China on agenda in Payne, Dutton talks with US counterparts

China on agenda in Payne, Dutton talks with US counterparts

Measures to counter China’s trade strikes and other “grey zone” attacks will top the agenda when Foreign Minister Marise Payne and Defence Minister Peter Dutton travel to the United States later this month for talks with the Biden administration.

Senator Payne and Mr Dutton will meet US Secretary of State Tony Blinken and Defence Secretary Lloyd Austin for the annual Australia-US Ministerial Consultations (AUSMIN) in Washington DC.

Defence Minister Peter Dutton and Foreign Minister Marise Payne will travel to Washington later this month.Credit:Sydney Morning Herald

The trip, which comes against the backdrop of the hurried withdrawal from Afghanistan and China’s growing presence in the Indo-Pacific, will also include stop-offs in other countries in the region. The meetings are scheduled to take place somewhere between September 13 and 17 and will be Mr Dutton’s first face-to-face encounter with his US counterpart.

Australian officials are also hoping Prime Minister Scott Morrison’s first one-on-one, in-person discussion with US President Joe Biden will go ahead later this month after a planned meeting of the Quad grouping – Australia, the US, India and Japan – was thrown into doubt by the upcoming Japanese election.

Mr Morrison met Mr Biden for the first time on the sidelines of the G7 summit in June but the encounter was not one-on-one as originally planned, with British Prime Minister Boris Johnson joining in. Australian officials viewed Mr Johnson’s inclusion as part of a broader plan to get Britain more engaged in the Indo-Pacific region and expect more concrete policies to flow from that meeting in the coming months.

It was Australia’s turn to host the AUSMIN talks but the requirement for Mr Blinken and Mr Austin to quarantine for 14 days made it unworkable. A “reverse travel bubble” whereby Senator Payne and Mr Dutton would quarantine after meeting their US counterparts was also ruled out.

The two sides discussed holding the talks virtually but decided it would be preferable to meet in person. Senator Payne and Mr Dutton will enter quarantine on their return to Australia.

Senior government sources confirmed they were expecting measures to combat Chinese economic coercion would be discussed at the meeting. The Biden administration has been forthright in its rhetoric against China’s more than $20 billion in trade strikes against Australia over the past 18 months.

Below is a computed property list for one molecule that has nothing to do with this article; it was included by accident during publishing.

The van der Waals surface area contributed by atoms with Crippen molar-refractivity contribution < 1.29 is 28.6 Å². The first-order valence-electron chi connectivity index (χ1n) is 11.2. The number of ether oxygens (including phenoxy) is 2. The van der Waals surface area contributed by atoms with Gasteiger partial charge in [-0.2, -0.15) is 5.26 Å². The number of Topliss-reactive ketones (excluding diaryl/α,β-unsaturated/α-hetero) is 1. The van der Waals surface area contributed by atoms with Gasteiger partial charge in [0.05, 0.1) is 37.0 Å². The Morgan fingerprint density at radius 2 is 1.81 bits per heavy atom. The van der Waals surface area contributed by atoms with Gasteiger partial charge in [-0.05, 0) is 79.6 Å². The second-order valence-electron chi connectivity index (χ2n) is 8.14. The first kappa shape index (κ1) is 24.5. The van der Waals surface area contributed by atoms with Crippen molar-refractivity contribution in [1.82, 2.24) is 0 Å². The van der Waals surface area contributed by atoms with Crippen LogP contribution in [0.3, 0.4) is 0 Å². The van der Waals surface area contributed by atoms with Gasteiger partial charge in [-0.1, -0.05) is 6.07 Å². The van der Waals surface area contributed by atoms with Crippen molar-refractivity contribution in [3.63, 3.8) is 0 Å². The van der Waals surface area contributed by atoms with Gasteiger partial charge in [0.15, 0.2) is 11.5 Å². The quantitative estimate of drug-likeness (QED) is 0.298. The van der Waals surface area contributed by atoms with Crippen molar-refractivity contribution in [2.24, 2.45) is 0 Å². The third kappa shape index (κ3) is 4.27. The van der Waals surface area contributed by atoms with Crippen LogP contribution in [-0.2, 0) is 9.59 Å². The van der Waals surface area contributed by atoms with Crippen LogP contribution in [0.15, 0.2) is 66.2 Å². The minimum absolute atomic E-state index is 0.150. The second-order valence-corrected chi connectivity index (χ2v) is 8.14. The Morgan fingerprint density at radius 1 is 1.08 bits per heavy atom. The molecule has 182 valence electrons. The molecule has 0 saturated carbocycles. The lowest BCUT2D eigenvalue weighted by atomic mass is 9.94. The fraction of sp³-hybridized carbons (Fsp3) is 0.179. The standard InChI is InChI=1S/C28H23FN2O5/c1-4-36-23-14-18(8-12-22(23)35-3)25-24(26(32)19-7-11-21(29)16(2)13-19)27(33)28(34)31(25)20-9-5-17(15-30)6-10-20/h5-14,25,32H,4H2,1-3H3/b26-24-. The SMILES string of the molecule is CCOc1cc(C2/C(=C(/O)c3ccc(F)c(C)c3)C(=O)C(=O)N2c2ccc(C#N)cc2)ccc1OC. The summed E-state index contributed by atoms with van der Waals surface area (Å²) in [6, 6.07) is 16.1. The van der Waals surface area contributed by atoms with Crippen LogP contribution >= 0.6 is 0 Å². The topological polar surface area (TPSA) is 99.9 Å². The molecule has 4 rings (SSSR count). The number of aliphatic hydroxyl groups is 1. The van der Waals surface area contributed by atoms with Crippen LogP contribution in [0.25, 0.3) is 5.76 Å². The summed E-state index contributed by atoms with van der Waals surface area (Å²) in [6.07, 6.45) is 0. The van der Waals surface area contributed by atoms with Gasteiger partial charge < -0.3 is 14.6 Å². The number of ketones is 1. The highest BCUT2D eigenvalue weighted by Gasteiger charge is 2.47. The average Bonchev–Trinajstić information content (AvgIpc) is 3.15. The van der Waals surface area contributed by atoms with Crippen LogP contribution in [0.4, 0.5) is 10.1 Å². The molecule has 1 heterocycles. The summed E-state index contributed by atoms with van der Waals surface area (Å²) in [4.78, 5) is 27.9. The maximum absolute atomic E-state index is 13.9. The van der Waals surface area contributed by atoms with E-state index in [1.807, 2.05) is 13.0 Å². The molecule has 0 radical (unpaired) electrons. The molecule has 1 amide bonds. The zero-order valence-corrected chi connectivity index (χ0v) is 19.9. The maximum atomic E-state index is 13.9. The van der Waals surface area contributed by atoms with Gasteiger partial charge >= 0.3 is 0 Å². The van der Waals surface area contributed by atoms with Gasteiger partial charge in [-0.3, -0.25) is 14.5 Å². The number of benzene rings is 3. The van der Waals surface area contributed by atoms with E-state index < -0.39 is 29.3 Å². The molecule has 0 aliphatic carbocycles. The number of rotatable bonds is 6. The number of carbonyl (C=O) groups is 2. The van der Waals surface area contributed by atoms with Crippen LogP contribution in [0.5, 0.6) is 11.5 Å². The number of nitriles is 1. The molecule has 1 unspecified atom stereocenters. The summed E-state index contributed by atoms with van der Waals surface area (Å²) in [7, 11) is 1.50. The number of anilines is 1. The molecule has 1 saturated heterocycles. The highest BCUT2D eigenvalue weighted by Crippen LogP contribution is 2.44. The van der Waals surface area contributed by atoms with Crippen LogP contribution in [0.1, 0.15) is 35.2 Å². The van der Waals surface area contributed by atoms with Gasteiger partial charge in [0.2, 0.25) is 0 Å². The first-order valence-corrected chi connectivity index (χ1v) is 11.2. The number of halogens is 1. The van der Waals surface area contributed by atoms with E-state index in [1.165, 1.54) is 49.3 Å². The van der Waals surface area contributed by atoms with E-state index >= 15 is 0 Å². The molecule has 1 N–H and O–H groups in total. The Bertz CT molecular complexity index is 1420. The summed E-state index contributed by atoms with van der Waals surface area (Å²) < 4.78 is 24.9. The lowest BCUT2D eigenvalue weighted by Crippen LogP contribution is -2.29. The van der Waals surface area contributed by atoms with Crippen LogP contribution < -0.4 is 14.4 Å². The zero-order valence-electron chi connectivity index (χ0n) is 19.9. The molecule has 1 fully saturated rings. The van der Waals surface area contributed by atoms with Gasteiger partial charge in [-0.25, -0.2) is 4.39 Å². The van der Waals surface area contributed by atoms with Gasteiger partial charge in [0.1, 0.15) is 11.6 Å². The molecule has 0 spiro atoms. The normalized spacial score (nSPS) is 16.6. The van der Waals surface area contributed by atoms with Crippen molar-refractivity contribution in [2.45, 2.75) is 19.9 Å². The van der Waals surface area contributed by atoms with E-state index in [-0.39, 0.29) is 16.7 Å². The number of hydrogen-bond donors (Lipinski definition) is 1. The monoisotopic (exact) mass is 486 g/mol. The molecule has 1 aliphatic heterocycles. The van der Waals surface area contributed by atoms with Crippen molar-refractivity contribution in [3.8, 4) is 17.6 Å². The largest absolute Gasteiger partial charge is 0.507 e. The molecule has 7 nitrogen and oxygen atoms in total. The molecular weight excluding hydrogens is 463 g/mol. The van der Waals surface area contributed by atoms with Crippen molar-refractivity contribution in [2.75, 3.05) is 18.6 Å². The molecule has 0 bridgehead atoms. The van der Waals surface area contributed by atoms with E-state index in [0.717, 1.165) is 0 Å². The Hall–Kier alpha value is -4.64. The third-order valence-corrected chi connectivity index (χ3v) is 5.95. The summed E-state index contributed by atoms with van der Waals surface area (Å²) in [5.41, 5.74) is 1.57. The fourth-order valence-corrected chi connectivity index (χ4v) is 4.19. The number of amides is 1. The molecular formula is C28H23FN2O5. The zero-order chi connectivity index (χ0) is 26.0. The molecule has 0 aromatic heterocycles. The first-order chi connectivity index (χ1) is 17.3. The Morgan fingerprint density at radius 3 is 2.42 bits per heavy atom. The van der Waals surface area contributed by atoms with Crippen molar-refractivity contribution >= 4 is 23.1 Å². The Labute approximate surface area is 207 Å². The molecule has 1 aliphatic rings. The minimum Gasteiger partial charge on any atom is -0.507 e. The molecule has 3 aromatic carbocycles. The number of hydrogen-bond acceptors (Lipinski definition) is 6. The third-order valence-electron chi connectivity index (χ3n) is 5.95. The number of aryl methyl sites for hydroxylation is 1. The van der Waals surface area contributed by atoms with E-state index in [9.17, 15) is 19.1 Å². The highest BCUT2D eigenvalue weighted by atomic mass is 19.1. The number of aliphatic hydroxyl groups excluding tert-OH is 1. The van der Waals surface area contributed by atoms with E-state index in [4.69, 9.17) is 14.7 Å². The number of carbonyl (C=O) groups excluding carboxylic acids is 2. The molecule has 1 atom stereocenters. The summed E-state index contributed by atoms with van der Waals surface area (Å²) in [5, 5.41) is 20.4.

A report by the United States Studies Centre, released on Thursday, urged Australia and the US to diversify their economic partners and reduce dependence on any single source to deal with the risk of China’s trade strikes.

USSC chief executive Simon Jackman said AUSMIN needed to be reformed to deal with challenges including the recovery from the COVID-19 pandemic, infrastructure spending, cyber security and “grey zone” attacks from countries such as China. The “grey zone” refers to attacks such as cyber hacks, economic coercion, disinformation campaigns and intellectual property theft, calibrated so they fall short of requiring a military response.

Professor Jackman said Australia would want the US to do something “meaningful” on China’s economic coercion.

“We are coming all the way to Washington. The expectation will be there will be a significant statement on that,” he said. “Reassuring tweets are great, you would prefer to have them than not have them. But the trick for Australian foreign policy is to convert that goodwill from the Americans to policy facts on the ground … practical measures that flow from that.”

While Australia would be looking for more practical measures on China’s trade strikes, Professor Jackman said the Americans would be pushing Canberra for more commitments on combatting climate change.

Sam Roggeveen, director of the Lowy Institute’s international security program, said there were many questions surfacing over American credibility after the withdrawal from Afghanistan but “the wrong lessons are being taken from that”. He said the fact Mr Biden had withdrawn from a part of the world that did not align with American interests was a “good thing” and meant it could be more focused on the Indo-Pacific.

“Previously, the US’s military commitments were not being aligned with its national interests. Biden has realigned its military commitments with its national interests,” he said.

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